Translocator Protein Expression and Microglial Activation in Gliomas

  • Zhangjie Su

    Student thesis: Unknown


    Background: Gliomas are the most frequent primary brain tumours in adults with two main histological subtypes: astrocytoma and oligodendroglioma. Translocator protein (TSPO) is a pro-inflammatory molecule over-expressed predominantly in activated microglia under pathological conditions. In astrocytoma samples, TSPO has also been found to be up-regulated and correlated with the malignancy of the tumours. [11C]-(R)PK11195 is a selective radioligand for the TSPO widely applied in clinical PET studies. We used [11C]-(R)PK11195 PET to investigate in vivo cerebral TSPO expression and microglial activation in patients with gliomas of different histological subtypes and grades.Methods: 24 glioma patients and 10 healthy volunteers underwent volumetric MRI and dynamic [11C]-(R)PK11195 PET scans. Tissue time-activity curves (TACs) were extracted from tumour regions and normal grey and white matter of the brains. Parametric maps of binding potential (BPND) were generated with the simplified reference tissue model. Co-registered MRI/PET was used to guide tumour biopsies. Tumour tissue was quantitatively assessed for TSPO expression and microglial infiltration by immunohistochemistry. Results: Three types of tumour TAC were observed in gliomas (grey matter-like kinetics, white matter-like kinetics and mixed kinetics), which differed between low-grade astrocytomas and low-grade oligodendrogliomas but were independent of the tumour grade. [11C]-(R)PK11195 BPND also differed between the two subtypes of low-grade gliomas, and low-grade gliomas demonstrated lower BPND than high-grade gliomas. 4 cases of high-grade glioma with minor or no contrast enhancement on MRI showed pronounced [11C]-(R)PK11195 binding. Immunohistochemistry confirmed that expression of TSPO correlated with [11C]-(R)PK11195 BPND of the tumour. It was related mainly to expression by neoplastic cells while the contribution from tumour-infiltrating microglia was minimal. When compared with control subjects, increased [11C]-(R)PK11195 BPND was found in patients' normal appearing cerebral structures, being more prominent in the tumour-bearing than the tumour-free hemisphere. This extra-tumoral [11C]-(R)PK11195 binding was correlated with the duration of epileptic seizures, the symptom shared by the majority of our patients.Conclusions: Gliomas show differences in [11C]-(R)PK11195 kinetics and binding that are related to histological subtype and grade. Neoplastic cells rather than activated microglia are the main cellular sources expressing TSPO and determine the [11C]-(R)PK11195 binding within the tumours. [11C]-(R)PK11195 PET has the potential to detect malignant transformation of non-enhancing gliomas and facilitate the targeting of more aggressive areas in tumour biopsy. The high extra-tumoral [11C]-(R)PK11195 binding indicates widespread microglial activation in otherwise normal appearing cerebral structures of glioma patients. It is associated with epilepsy and could open up novel therapeutic perspectives for seizure control in this patient population.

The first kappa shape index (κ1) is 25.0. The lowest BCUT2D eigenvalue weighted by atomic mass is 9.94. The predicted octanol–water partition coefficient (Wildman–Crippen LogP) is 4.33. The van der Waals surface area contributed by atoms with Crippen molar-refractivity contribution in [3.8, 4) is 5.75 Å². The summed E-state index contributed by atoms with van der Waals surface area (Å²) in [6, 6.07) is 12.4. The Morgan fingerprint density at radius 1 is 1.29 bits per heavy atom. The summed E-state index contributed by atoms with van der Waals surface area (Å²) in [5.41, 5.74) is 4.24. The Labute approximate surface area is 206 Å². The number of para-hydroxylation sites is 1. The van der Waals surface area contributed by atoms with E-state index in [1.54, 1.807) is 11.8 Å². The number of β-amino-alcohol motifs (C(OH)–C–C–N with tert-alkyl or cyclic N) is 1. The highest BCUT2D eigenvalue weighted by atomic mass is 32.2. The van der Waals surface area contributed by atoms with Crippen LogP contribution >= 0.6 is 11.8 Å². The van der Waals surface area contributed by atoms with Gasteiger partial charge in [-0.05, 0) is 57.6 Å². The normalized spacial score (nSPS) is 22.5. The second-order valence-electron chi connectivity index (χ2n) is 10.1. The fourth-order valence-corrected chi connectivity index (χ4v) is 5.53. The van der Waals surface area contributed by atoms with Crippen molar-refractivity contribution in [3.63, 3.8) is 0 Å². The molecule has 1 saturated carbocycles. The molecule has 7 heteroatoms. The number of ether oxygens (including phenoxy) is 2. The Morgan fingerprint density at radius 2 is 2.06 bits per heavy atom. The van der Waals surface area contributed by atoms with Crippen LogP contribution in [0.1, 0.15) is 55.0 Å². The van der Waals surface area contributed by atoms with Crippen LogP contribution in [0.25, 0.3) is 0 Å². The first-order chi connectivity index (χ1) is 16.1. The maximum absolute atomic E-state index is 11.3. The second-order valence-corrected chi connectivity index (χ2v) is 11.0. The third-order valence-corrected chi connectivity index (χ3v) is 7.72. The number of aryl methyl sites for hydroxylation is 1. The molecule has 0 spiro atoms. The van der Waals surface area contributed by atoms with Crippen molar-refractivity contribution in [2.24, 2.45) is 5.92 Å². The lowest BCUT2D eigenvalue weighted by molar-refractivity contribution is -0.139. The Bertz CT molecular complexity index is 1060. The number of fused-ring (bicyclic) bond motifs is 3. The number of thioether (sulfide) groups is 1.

Date of Award1 Aug 2013
    Original languageEnglish
    Awarding Institution
    • The University of Manchester
    SupervisorKarl Herholz (Supervisor), Rainer Hinz (Supervisor) & Detlef Alexander Gerhard (Supervisor)


    • Translocator Protein
    • Glioma
    • Microglia
    • Neuroinflammation
    • Positron Emission Tomography
    • PK11195

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